Trademark protection does not have a limit in time as long as the registration is duly renewed. In the U.S., this type of protection does not apply unless you are actually using the trademark. Thus, when you register a trademark you must show at least an intent to use the mark. In most other countries use is not required to register a trademark. Trademark registration must be done country by country, a single registration will not protect your trademark world-wide.


A copyright applies to original works. This includes works in the literary, musical, dramatic, and artistic genres. Examples might be novels, short stories, pamphlets, software (in most cases), architectural designs, poetry, songs, choreographies, speeches, etc.

The duration of the copyright may vary depending on the nature of the work, country a work was first published, nationality of the creator and a few other factors. In the case of the United States, the general term of copyright protection will last your entire life plus 70 years. In the case of Mexico, the term of protection after the death of the creator is 75 years. in the case of Yemen, the term of protection only expands for a period of 30 years after the death of the creator.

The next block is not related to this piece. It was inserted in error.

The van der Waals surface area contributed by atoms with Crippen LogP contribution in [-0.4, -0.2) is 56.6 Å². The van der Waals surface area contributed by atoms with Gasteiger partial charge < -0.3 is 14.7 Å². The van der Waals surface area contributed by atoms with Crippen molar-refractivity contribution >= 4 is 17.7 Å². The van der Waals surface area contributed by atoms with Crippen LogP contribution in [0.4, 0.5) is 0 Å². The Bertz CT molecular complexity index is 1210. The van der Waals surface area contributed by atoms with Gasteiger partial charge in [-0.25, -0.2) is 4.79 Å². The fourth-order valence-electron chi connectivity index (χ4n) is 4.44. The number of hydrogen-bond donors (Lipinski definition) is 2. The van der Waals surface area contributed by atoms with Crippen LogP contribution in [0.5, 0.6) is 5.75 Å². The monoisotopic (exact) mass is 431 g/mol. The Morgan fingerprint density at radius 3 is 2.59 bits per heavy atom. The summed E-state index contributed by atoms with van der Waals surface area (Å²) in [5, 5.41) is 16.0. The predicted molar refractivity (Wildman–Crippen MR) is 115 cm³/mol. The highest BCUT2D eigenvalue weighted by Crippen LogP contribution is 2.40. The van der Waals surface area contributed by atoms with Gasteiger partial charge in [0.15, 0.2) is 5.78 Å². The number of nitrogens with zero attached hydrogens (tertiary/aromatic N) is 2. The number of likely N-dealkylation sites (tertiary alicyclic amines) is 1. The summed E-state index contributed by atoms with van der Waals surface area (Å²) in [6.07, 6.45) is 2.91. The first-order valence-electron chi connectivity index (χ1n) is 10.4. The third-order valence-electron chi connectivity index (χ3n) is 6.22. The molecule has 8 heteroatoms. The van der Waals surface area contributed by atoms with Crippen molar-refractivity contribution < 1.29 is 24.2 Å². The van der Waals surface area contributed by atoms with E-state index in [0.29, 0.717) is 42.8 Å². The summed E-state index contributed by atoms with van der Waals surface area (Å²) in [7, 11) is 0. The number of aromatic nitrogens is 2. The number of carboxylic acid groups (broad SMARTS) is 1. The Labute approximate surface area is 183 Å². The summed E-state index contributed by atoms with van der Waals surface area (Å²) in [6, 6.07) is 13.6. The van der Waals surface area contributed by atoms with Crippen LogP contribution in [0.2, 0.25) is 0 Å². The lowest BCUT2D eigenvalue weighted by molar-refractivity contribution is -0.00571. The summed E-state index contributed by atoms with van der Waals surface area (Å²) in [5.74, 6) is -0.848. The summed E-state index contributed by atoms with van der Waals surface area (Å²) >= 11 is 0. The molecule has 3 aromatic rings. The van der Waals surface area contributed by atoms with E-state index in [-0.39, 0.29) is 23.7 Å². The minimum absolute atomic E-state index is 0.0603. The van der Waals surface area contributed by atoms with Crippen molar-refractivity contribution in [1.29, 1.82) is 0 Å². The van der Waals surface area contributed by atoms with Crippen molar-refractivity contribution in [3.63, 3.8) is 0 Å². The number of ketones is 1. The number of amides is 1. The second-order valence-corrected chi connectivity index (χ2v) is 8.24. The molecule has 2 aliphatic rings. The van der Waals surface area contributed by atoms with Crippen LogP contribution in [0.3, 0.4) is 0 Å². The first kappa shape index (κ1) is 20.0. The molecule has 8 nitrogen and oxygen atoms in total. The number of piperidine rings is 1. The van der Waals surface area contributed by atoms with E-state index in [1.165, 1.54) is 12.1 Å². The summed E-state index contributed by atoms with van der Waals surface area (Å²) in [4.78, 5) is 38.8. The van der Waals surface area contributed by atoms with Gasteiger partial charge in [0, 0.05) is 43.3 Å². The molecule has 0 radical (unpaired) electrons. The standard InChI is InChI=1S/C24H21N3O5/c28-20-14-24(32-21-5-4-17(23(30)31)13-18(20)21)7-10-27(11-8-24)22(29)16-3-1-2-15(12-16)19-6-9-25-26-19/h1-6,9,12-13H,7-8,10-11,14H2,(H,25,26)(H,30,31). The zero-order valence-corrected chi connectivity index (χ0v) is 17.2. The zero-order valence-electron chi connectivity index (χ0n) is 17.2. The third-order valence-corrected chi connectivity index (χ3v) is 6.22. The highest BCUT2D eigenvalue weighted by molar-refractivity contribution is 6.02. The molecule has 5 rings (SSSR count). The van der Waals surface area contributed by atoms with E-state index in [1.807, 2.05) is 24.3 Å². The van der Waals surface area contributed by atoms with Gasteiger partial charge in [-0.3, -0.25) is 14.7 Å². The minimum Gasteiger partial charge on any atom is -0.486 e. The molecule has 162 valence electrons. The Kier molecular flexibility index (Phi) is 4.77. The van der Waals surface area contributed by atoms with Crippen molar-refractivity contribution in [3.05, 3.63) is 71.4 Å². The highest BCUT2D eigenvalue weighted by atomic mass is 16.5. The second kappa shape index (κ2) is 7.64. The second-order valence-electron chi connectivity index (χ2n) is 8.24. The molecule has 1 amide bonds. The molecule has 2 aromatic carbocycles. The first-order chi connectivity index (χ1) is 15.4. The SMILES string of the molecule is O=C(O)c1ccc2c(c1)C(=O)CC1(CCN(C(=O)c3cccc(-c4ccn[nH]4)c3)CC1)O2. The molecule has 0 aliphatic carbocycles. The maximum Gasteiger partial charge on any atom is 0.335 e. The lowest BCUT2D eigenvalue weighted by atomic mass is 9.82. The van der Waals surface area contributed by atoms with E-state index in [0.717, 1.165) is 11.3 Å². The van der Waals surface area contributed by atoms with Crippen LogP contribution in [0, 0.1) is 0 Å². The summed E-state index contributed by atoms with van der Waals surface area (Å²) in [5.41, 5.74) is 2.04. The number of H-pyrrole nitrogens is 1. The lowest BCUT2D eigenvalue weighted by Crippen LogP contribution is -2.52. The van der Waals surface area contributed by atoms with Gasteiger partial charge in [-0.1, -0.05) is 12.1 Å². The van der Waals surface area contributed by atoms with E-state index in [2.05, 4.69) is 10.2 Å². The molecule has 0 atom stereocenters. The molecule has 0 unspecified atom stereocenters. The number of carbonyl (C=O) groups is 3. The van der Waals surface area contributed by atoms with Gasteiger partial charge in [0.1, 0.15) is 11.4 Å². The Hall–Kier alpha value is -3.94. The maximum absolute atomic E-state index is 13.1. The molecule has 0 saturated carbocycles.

Contrary to popular belief, copyright does not protect ideas – it protects the form in which they are expressed. It also does not cover facts or concepts, domain names, operating processes, slogans or titles. Some of these might fall under trademark or patent laws.

Copyright grants you, the owner, the exclusive right to copy and distribute a work. You are free to sell your work exclusively. You can also adapt your work into any form you like or make derivations of it, or grant the rights to do so to someone else. You can also perform your work for money or freely express it in public.

Why Should I Register My Copyright?

If copyright is granted automatically when a work is created, it might seem pointless to go through the process and expense of registering it. However, copyright registration is actually quite advisable, and in some cases necessary.

Mainly, it will serve to make sure that you never have to go through the headache of proving you have the rights to your work. Going to court without a registered copyright is a long and painful process. In the case of the United States, you will not be able to start legal process for copyright infringement if you have not registered your copyright in the United States through the U.S. Copyright Office.